How to Make Older Drivers Safer on Our Roads
By Dean I Weitzman, Esq. on January 4th, 2012
Older drivers, especially those over 80 years of age, have been involved in a number of deadly and tragic vehicle accidents in recent months across the Philadelphia area, and the trend is worrisome.
As drivers get older, their eyesight, hearing, reaction time and judgment can degrade, causing them to lose many of the needed skills that are critical to operating a motor vehicle safely. It’s not their fault, of course. It happens to all of us as we age. It’s life.
The issue becomes one for public discourse, however, when older drivers endanger the lives of others on our roadways.
So how serious is the problem?
Locally, there have been a number of incidents involving older drivers and vehicle accidents, deaths and injuries, according to a story last month in The Philadelphia Inquirer.
Among the accidents:
In December, “an 80-year-old woman in Pennsville, N.J., rammed into an optician’s office that she was visiting when she hit the gas by mistake,” the paper reported.
Last November, “an 84-year-old woman plowed into the Once Again Thrift Shop in Berks County, striking two toddlers,” according to the Inquirer.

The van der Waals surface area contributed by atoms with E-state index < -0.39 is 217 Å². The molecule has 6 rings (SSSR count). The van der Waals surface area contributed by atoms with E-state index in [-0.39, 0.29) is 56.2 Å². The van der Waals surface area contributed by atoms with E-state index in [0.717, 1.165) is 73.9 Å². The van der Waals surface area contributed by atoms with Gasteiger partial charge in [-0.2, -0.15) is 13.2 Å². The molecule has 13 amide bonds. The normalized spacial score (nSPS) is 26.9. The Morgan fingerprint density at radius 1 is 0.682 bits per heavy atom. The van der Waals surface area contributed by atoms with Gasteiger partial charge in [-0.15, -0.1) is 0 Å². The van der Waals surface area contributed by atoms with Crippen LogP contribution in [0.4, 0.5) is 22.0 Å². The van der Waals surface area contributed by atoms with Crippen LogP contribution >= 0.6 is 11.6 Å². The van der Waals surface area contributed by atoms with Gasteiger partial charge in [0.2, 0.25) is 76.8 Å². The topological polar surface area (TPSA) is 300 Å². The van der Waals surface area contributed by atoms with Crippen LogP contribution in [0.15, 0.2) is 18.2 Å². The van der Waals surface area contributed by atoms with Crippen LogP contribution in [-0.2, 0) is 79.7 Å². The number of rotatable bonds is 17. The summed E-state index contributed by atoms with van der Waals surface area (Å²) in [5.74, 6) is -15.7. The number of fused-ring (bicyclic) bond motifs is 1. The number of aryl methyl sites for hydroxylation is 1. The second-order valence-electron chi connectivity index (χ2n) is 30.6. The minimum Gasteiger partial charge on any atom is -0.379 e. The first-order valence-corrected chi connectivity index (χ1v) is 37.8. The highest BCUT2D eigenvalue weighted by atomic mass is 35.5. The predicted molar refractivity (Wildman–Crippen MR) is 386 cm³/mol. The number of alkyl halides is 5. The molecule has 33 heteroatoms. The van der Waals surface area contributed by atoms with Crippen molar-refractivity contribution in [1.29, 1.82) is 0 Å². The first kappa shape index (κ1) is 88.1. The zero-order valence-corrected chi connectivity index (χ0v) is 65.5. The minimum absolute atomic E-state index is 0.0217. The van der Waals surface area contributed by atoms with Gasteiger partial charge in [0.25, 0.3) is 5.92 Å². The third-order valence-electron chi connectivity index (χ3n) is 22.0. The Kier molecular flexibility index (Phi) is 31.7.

In another November crash involving an older driver, a 79-year-old woman died when she drove off Route 73 and into a Marlton pond, the paper reported.
In September, “an 89-year-old Haverford man killed his daughter and injured his wife when he ran them over in his driveway” after he accidentally pressed the wrong foot pedal in his car, according to the Inquirer.
Last July, an 85-year-old man drove his big Mercury Grand Marquis into a fast food restaurant at 8th and Market streets in Philadelphia, injuring six people inside the restaurant, the paper reported.
And in a memorable case from 2010, an 87-year-old woman “made national news on the way to her dentist by driving the wrong way on I-95 in Delaware County,” according to the story. The woman “caused at least four accidents as bug-eyed drivers avoided a head-on collision with her wood-paneled Buick Century station wagon. She still doesn’t understand what happened.”
But here in Pennsylvania, as in many states in the U.S., there are no laws requiring older drivers to have their driving skills retested to keep their licenses. Part of the reason for that, the Inquirer reported, is that politicians “would rather not upset a powerful, rapidly growing segment of the voting public. Pennsylvania has the third-oldest population in the nation, and the number of residents age 62 and older increased 7.7 percent between 2000 and 2010, while the under-18 population decreased 4.5 percent.”
It’s a touchy, difficult subject to bridge with the older drivers in our lives.
But it’s a discussion that we must have to protect older drivers who might be at risk, as well as other drivers, pedestrians and others in society.
What should we do?
The AARP offers an online seminar called “We Need To Talk” to review and discuss the issue with older drivers on your life so you can help determine if an older driver should give up their driving. The seminar helps to assess the older driver’s driving skills and discusses the issue frankly and with sensitivity.